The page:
Some MD11Fs are pretty old, some are pretty new, so no need to replace them soon. And I heard we have some kind of contract which says that we have to fly it until 2012 at least... So a few more years...
The NewCo has ordered 77Fs and they want to start in 2009. Maybe we get some of their routes or we can apply there to fly for them for a specific time... But nothing official now and I havent heard any rumours about it yet as well...
FlyingClrs727 From United States of America, joined Apr 2007, 928 posts, RR: 0
Reply 23, posted (8 years 3 months 3 weeks 5 days 8 hours ago) and read 7334 times:
Quoting Fanfan (Reply 14): Besides irritating a good customer, they missed out on a lot of other orders as the MD11F is a great freighter. FedEx and UPS would have kept the Long Beach factory busy and we would likely not see as much interest in the A330F.
Plus the MD-11 could have been available as a tanker to complement the USAF KC-10 fleet. The KC-767 is a better replacement than the KC-30 for the KC-135 fleet, but it isn't a replacement for the KC-10.
Lightsaber From United States of America, joined Jan 2005, 15557 posts, RR: 100
Reply 24, posted (8 years 3 months 3 weeks 5 days 8 hours ago) and read 7327 times:
AIRLINERS.NET CREW FORUM MODERATOR
Quoting Zvezda (Reply 7):
Are there any parts specific to the 747-8I that are not found on either the 787-8F or the 747-400? Yes, but not so many.
If I may nitpick...
The 748 is getting many good improvement. Everything from new computers (frees up room in the cargo hold) to a re profiled wing with new movable surfaces. Some of the big maintenance items are completely unchanged (landing gear & brakes, tires, doors, hydraulic distribution system), but some are changing (actuators in wings, the electronics bay, cockpit). But I'll agree with Zvezda, enough is in common that the added parts won't be expensive. I'm racking my brain for anything new in the 'fly away kit' and the only items that come up are engine/nacelle specific (filters, fuel injector, pins to lock out the thrust reverser).
Since the 748F market is so secure, I really doubt this order is in danger. What could LH get in time to supplement their capacity? Nothing else out there has enough surplus production except for the A330/A340 line; LH needs a little more lift and range than those provide.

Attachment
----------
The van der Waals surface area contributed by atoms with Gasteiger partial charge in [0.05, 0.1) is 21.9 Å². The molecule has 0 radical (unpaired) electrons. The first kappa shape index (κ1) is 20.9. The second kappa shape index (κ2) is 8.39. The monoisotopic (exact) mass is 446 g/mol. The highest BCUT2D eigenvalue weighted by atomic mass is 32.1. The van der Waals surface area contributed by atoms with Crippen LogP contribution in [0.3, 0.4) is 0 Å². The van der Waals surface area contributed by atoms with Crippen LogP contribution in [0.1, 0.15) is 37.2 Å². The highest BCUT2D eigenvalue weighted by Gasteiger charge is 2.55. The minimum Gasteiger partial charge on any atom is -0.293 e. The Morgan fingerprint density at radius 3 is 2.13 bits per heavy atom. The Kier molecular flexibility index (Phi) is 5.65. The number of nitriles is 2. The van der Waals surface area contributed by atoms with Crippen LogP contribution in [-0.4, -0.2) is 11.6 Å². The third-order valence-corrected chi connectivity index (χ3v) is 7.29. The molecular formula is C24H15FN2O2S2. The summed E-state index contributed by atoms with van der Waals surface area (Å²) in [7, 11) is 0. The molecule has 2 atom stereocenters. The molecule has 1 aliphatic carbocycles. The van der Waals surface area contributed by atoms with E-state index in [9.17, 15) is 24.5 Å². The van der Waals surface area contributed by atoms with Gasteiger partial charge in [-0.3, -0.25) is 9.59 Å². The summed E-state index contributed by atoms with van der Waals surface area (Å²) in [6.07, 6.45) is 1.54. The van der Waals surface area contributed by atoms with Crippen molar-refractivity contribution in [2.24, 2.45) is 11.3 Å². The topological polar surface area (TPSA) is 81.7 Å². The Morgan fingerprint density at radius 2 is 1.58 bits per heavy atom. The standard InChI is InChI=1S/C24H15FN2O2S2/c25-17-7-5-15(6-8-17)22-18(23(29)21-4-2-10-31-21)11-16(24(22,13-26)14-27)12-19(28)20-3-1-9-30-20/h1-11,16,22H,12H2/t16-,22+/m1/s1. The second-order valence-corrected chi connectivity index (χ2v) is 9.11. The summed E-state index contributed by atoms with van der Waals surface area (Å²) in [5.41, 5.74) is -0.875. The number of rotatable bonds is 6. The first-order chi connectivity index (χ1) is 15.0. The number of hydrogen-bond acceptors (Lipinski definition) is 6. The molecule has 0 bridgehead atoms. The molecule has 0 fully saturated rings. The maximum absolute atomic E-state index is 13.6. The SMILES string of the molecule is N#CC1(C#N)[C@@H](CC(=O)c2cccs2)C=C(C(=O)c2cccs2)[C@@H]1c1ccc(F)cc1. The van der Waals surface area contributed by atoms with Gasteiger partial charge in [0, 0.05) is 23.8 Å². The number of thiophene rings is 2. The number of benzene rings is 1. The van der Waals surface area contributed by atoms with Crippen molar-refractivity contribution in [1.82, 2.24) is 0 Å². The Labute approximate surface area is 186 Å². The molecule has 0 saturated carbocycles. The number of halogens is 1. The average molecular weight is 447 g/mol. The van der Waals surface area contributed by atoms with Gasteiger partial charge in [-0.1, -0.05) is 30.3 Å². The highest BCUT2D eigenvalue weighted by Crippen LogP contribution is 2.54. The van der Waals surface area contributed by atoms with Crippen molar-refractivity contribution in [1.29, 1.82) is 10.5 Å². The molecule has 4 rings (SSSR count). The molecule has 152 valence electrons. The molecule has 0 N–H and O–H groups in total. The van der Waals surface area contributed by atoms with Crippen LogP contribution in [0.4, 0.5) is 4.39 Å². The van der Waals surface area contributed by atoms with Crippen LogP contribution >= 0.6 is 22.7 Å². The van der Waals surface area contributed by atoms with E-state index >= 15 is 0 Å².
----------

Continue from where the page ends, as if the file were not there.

Quoting Columba (Reply 19):
LH will get the A380 in 2009 and 747-8I in 2010.
Thank you. Very interesting... But the A388 delivery rate is going to be too slow for a follow up order until what... 2012 with A389's?
I am fascinated to see LH order both. We all know that as soon as they publish their annual per seat-km fuel economy numbers it will be a HUGE A vs. B here on a.net.
"They did not know it was impossible, so they did it!" - Mark Twain
: The 747 will have higher costs because it will have less seats then LH could put in. The big plus of the 747-8I for LH is the higher cargo capacity.
: I hope so, otherwise I cannot fly to NYC anymore Yeah, we will see on what routes the 748i will fly... The A380 will be on the high demand routes! I
: LH has already said they expect the A380-800 to burn 10% less fuel (3.0l per 100 passenger kilometers compared to 3.3l for the 747-8I), but as Columb
: Is EWR A380 ready ? It will be indeed interesting to see how LH will use both aircraft. I really believe that some cities will see both so you will h
: Good question, but I doubt EWR will see the A380, the 2nd FRA flight just got downsized from 330 to 737 BBJ by privatair... so I doubt they use the 3
: Not only that it seats 100 less passengers because it is a smaller aircraft but LH also puts about 25 less seats in it than they could. I believe the
: On what assumptions are you basing that assertion? Huh? As of the end of November, BA had not yet ordered the WhaleJet. Perhaps they did last month o
: I didn't think there was anything on the planet that could make that happen. Thanks for the numbers, I guess maybe Boeing has figured out how to buil
: I believe so. But she has decades to sell not only more A380-800s, but also other variants. Plus we don't know what figures Airbus is using when they
: As a reference, it cost $450m to develop the A332 from the A333 in 1998.
: The last number from Airbus was 420 but, following that, they said it was higher, and refused to say how much higher. Given the shiift in the dollar/
: If this cost $450m back then, the number for 748 should be way over $500m, even if the number went to $1bil that would only mean $9.5mil per plane ba
: If that's the case then the 747-8's sales life will be wrapped up and finished sometime in the next 3 to 6 months.
: I do not believe this will apply to the A380 because of her uniqueness and the inability or inefficiency of certain major airports to expand their mo
: the whole 747-8 programme has been put at 4 billion.